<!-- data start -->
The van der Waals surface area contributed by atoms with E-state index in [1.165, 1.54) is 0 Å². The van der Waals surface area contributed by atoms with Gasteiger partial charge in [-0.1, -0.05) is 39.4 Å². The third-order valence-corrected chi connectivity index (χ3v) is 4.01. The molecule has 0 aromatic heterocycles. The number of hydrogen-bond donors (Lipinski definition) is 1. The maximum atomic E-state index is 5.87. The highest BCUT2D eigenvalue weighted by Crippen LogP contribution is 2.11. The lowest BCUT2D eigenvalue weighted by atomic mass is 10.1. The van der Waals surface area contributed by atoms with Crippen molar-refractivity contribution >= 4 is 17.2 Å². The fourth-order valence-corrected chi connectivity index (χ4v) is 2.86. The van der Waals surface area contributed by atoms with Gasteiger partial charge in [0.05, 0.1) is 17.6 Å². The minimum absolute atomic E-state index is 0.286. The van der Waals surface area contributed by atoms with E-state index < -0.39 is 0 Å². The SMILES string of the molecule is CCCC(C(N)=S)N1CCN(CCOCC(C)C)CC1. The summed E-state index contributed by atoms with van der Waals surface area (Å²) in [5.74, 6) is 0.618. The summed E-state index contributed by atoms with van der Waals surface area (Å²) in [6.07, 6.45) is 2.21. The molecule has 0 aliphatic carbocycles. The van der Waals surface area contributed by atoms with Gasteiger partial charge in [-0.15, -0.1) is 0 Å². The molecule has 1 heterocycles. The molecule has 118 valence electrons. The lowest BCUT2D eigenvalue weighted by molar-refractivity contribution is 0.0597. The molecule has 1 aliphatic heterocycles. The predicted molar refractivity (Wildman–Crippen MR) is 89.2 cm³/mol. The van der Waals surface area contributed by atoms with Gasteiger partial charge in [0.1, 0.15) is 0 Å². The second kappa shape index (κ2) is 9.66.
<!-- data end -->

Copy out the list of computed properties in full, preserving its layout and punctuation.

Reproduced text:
The van der Waals surface area contributed by atoms with E-state index in [1.165, 1.54) is 0 Å². The van der Waals surface area contributed by atoms with Gasteiger partial charge in [-0.1, -0.05) is 39.4 Å². The third-order valence-corrected chi connectivity index (χ3v) is 4.01. The molecule has 0 aromatic heterocycles. The number of hydrogen-bond donors (Lipinski definition) is 1. The maximum atomic E-state index is 5.87. The highest BCUT2D eigenvalue weighted by Crippen LogP contribution is 2.11. The lowest BCUT2D eigenvalue weighted by atomic mass is 10.1. The van der Waals surface area contributed by atoms with Crippen molar-refractivity contribution >= 4 is 17.2 Å². The fourth-order valence-corrected chi connectivity index (χ4v) is 2.86. The van der Waals surface area contributed by atoms with Gasteiger partial charge in [0.05, 0.1) is 17.6 Å². The minimum absolute atomic E-state index is 0.286. The van der Waals surface area contributed by atoms with E-state index < -0.39 is 0 Å². The SMILES string of the molecule is CCCC(C(N)=S)N1CCN(CCOCC(C)C)CC1. The summed E-state index contributed by atoms with van der Waals surface area (Å²) in [5.74, 6) is 0.618. The summed E-state index contributed by atoms with van der Waals surface area (Å²) in [6.07, 6.45) is 2.21. The molecule has 0 aliphatic carbocycles. The van der Waals surface area contributed by atoms with Gasteiger partial charge in [-0.15, -0.1) is 0 Å². The molecule has 1 heterocycles. The molecule has 118 valence electrons. The lowest BCUT2D eigenvalue weighted by molar-refractivity contribution is 0.0597. The molecule has 1 aliphatic heterocycles. The predicted molar refractivity (Wildman–Crippen MR) is 89.2 cm³/mol. The van der Waals surface area contributed by atoms with Gasteiger partial charge in [0.1, 0.15) is 0 Å². The second kappa shape index (κ2) is 9.66.